Hemolysis in cardiac surgery patients undergoing cardiopulmonary bypass: a review in search of a treatment algorithm

J Extra Corpor Technol. 2008 Dec;40(4):257-67.


Hemolysis is a fact in all extracorporeal circuits, as shown in various studies by the increasing levels of plasma-free hemoglobin (PfHb) and decreasing levels of haptoglobin during and after cardiopulmonary bypass (CPB). Beside complete red blood cell (RBC) destruction or hemolysis, RBCs can also be damaged on a sublethal level, resulting in altered rheological properties. Increased levels of free RBC constituents together with an exhaust of their scavengers result in a variety of serious clinical sequela, such as increased systemic and pulmonary vascular resistance, altered coagulation profile, platelet dysfunction, renal tubular damage, and increased mortality. Sublethal RBC damage is characterized by decreased microperfusion and hypoxic RBCs, leading to end organ dysfunction caused by cellular ischemia. Isolated extracorporeal circuit components can be considered non-hemolytic if used according to recommendations, but extracorporeal circuit composition and management during CPB can still be optimized, avoiding cell damaging mechanical forces. Although most RBC destruction in standard CPB remains within the capacity of the endogenous clearing mechanisms, in some cases, levels of PfHb do substantially rise, and precautionary measures need to be taken. Higher degree of hemolysis can be expected in young children, after extensive surgery, and in prolonged support as in patients supported by ventricular assist devices (VADs) or extracorporeal membrane oxygenation (ECMO). These patients are especially susceptible to the toxic influences of unscavenged RBC constituents and the loss of rheologic properties of the RBCs. Considering the high percentage of neurologic and renal sequela in post-cardiotomy patients, all imbalances possibly contributing to these morbidities should be focused on and prevented, if not treated. Considering the severity of the consequences of RBC damage, the high incidence of this complication, and especially the lack of interventional strategies in cases of suspected or confirmed RBC damage, there may be a need for a treatment algorithm for this phenomenon.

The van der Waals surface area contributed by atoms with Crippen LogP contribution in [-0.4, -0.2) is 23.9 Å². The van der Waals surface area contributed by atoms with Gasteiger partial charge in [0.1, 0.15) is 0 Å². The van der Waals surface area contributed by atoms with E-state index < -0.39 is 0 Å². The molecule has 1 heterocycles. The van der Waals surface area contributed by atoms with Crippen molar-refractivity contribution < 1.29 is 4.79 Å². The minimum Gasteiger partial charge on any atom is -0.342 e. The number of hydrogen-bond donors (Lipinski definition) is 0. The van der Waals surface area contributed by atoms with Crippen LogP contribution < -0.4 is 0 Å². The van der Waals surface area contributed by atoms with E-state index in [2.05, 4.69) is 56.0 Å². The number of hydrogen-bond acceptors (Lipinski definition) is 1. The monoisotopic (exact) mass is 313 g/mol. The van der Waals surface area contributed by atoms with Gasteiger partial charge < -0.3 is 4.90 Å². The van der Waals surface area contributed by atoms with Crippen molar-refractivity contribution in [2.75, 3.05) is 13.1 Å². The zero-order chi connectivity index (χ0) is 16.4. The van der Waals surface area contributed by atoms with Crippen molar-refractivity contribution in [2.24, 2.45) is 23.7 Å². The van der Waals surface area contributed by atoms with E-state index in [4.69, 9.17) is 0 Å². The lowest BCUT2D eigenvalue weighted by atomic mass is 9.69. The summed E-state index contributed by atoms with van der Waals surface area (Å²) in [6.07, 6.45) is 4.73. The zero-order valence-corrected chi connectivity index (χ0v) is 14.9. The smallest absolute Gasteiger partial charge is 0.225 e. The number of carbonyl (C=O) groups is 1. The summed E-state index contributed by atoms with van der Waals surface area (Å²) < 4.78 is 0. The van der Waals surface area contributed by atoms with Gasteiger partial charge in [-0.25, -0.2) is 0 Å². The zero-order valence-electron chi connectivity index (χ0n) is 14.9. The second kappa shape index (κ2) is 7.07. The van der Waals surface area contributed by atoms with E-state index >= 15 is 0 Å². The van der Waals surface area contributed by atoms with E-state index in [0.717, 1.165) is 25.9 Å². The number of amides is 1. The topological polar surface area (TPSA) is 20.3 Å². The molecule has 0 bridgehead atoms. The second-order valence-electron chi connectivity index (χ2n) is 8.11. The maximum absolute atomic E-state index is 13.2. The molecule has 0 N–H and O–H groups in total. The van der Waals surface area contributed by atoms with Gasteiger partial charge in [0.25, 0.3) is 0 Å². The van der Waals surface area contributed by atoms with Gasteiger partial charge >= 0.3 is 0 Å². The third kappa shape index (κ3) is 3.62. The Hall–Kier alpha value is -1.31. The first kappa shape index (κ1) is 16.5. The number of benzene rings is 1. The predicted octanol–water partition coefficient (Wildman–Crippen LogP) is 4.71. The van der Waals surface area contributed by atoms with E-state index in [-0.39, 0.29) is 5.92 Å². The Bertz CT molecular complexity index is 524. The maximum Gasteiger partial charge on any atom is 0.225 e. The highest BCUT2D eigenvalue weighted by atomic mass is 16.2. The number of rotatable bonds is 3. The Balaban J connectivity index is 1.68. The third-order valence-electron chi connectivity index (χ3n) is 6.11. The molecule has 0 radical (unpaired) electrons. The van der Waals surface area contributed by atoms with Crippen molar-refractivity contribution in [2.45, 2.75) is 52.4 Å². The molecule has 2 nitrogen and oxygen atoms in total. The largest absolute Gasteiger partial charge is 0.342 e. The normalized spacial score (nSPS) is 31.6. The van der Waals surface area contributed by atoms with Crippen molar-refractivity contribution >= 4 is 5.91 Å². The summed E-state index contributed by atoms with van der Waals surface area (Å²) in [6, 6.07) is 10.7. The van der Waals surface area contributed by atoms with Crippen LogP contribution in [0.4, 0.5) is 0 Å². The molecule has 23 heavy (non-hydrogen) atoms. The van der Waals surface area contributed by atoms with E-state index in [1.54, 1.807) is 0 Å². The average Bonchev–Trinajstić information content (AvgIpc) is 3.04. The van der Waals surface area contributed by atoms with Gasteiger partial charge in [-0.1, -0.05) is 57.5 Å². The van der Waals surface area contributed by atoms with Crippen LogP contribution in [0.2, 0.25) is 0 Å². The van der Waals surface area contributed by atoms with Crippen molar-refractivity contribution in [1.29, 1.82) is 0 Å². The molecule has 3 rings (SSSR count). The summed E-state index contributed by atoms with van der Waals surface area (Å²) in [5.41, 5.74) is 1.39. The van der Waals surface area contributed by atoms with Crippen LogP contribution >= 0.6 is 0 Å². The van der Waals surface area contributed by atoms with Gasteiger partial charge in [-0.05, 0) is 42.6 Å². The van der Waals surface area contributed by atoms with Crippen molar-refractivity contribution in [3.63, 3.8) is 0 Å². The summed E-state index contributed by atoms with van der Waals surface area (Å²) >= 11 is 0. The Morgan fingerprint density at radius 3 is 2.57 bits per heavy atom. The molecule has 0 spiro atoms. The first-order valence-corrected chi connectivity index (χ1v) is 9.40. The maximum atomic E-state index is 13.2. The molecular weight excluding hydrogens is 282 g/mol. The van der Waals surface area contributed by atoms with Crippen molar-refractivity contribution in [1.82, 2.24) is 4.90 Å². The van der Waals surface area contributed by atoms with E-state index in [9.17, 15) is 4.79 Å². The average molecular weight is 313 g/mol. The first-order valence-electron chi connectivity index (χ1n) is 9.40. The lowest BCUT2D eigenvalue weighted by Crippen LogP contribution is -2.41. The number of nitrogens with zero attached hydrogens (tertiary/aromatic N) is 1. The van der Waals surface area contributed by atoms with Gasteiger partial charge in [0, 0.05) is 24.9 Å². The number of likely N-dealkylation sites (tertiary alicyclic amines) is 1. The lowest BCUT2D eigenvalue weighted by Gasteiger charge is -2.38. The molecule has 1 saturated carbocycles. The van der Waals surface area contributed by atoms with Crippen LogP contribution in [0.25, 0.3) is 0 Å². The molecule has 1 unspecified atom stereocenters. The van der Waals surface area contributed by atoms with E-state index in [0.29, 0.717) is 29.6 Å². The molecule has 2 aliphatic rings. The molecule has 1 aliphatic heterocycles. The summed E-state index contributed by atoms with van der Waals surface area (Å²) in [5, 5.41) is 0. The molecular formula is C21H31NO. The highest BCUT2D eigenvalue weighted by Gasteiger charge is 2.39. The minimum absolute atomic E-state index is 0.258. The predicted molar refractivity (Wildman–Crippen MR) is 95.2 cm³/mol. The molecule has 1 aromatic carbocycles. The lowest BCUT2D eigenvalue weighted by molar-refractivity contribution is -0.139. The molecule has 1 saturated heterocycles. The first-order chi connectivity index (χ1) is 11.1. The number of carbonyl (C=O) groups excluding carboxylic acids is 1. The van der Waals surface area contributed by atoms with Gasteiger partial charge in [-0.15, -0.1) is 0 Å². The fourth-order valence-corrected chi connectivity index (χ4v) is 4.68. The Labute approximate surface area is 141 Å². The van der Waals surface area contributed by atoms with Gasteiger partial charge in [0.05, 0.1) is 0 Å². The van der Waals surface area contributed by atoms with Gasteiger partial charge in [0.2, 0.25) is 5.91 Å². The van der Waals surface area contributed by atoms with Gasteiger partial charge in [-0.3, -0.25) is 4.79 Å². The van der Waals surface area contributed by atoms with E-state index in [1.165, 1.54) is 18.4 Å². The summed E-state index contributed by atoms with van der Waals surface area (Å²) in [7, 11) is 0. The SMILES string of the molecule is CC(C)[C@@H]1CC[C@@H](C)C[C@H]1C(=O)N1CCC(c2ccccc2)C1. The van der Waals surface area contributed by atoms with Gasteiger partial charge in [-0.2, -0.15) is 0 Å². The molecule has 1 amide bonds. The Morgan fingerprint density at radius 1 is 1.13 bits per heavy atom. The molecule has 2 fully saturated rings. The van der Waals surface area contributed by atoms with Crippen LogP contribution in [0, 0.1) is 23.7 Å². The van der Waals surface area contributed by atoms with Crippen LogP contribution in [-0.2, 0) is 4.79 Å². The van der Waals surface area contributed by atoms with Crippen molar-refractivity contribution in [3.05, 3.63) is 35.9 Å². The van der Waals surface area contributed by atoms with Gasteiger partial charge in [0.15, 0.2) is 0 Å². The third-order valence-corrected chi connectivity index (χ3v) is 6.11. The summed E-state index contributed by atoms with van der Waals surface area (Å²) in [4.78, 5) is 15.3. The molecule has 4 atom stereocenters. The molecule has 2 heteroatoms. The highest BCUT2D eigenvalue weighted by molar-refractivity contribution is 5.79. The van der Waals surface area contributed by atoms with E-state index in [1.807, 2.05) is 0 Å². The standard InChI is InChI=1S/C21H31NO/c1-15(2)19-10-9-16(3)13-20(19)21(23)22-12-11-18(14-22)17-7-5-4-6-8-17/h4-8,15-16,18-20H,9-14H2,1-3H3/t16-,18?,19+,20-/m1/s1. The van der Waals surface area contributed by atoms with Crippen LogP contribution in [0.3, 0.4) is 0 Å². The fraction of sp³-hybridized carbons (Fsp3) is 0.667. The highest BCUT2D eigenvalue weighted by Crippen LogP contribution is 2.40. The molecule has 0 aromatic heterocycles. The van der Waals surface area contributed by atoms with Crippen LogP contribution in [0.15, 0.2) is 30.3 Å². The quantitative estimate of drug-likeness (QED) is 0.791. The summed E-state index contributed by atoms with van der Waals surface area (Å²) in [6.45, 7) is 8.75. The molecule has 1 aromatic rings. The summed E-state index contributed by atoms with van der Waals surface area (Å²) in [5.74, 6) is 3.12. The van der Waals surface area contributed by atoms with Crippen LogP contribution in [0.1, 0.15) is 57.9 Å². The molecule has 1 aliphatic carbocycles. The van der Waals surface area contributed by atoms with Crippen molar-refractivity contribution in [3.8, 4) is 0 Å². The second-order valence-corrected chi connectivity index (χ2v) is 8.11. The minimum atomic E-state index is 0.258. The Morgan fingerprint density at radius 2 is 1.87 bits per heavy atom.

Publication types

  • Review

MeSH terms

  • Algorithms
  • Blood Preservation / methods*
  • Blood Transfusion, Autologous
  • Cardiopulmonary Bypass / adverse effects*
  • Catheterization, Central Venous
  • Erythrocytes*
  • Extracorporeal Circulation
  • Hemolysis*
  • Humans
  • Incidence
  • Oxygenators
  • Risk Factors